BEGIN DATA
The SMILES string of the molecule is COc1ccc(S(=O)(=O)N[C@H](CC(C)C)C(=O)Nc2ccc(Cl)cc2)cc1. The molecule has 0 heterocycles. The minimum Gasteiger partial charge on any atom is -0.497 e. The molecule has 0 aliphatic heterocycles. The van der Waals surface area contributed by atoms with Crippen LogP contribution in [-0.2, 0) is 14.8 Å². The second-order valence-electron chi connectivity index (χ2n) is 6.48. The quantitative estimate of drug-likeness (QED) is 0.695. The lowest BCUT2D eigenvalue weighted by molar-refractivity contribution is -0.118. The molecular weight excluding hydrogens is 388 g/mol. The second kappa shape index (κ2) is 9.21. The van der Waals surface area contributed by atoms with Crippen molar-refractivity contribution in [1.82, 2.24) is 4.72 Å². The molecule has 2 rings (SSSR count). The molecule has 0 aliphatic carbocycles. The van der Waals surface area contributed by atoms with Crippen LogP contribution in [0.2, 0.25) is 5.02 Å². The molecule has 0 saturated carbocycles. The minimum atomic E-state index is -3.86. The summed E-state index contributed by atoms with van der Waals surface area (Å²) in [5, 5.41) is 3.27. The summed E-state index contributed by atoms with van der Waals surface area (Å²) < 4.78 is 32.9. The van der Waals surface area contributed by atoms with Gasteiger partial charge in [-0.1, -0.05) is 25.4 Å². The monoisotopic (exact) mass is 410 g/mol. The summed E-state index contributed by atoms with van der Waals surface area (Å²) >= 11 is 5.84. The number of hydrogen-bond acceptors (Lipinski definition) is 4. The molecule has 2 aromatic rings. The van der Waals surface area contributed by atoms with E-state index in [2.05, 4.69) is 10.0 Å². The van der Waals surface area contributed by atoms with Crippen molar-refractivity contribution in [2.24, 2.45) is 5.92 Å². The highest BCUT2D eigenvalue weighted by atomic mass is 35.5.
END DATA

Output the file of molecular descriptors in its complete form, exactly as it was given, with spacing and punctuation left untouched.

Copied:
The SMILES string of the molecule is COc1ccc(S(=O)(=O)N[C@H](CC(C)C)C(=O)Nc2ccc(Cl)cc2)cc1. The molecule has 0 heterocycles. The minimum Gasteiger partial charge on any atom is -0.497 e. The molecule has 0 aliphatic heterocycles. The van der Waals surface area contributed by atoms with Crippen LogP contribution in [-0.2, 0) is 14.8 Å². The second-order valence-electron chi connectivity index (χ2n) is 6.48. The quantitative estimate of drug-likeness (QED) is 0.695. The lowest BCUT2D eigenvalue weighted by molar-refractivity contribution is -0.118. The molecular weight excluding hydrogens is 388 g/mol. The second kappa shape index (κ2) is 9.21. The van der Waals surface area contributed by atoms with Crippen molar-refractivity contribution in [1.82, 2.24) is 4.72 Å². The molecule has 2 rings (SSSR count). The molecule has 0 aliphatic carbocycles. The van der Waals surface area contributed by atoms with Crippen LogP contribution in [0.2, 0.25) is 5.02 Å². The molecule has 0 saturated carbocycles. The minimum atomic E-state index is -3.86. The summed E-state index contributed by atoms with van der Waals surface area (Å²) in [5, 5.41) is 3.27. The summed E-state index contributed by atoms with van der Waals surface area (Å²) < 4.78 is 32.9. The van der Waals surface area contributed by atoms with Gasteiger partial charge in [-0.1, -0.05) is 25.4 Å². The monoisotopic (exact) mass is 410 g/mol. The summed E-state index contributed by atoms with van der Waals surface area (Å²) >= 11 is 5.84. The number of hydrogen-bond acceptors (Lipinski definition) is 4. The molecule has 2 aromatic rings. The van der Waals surface area contributed by atoms with E-state index in [2.05, 4.69) is 10.0 Å². The van der Waals surface area contributed by atoms with Crippen molar-refractivity contribution in [2.24, 2.45) is 5.92 Å². The highest BCUT2D eigenvalue weighted by atomic mass is 35.5.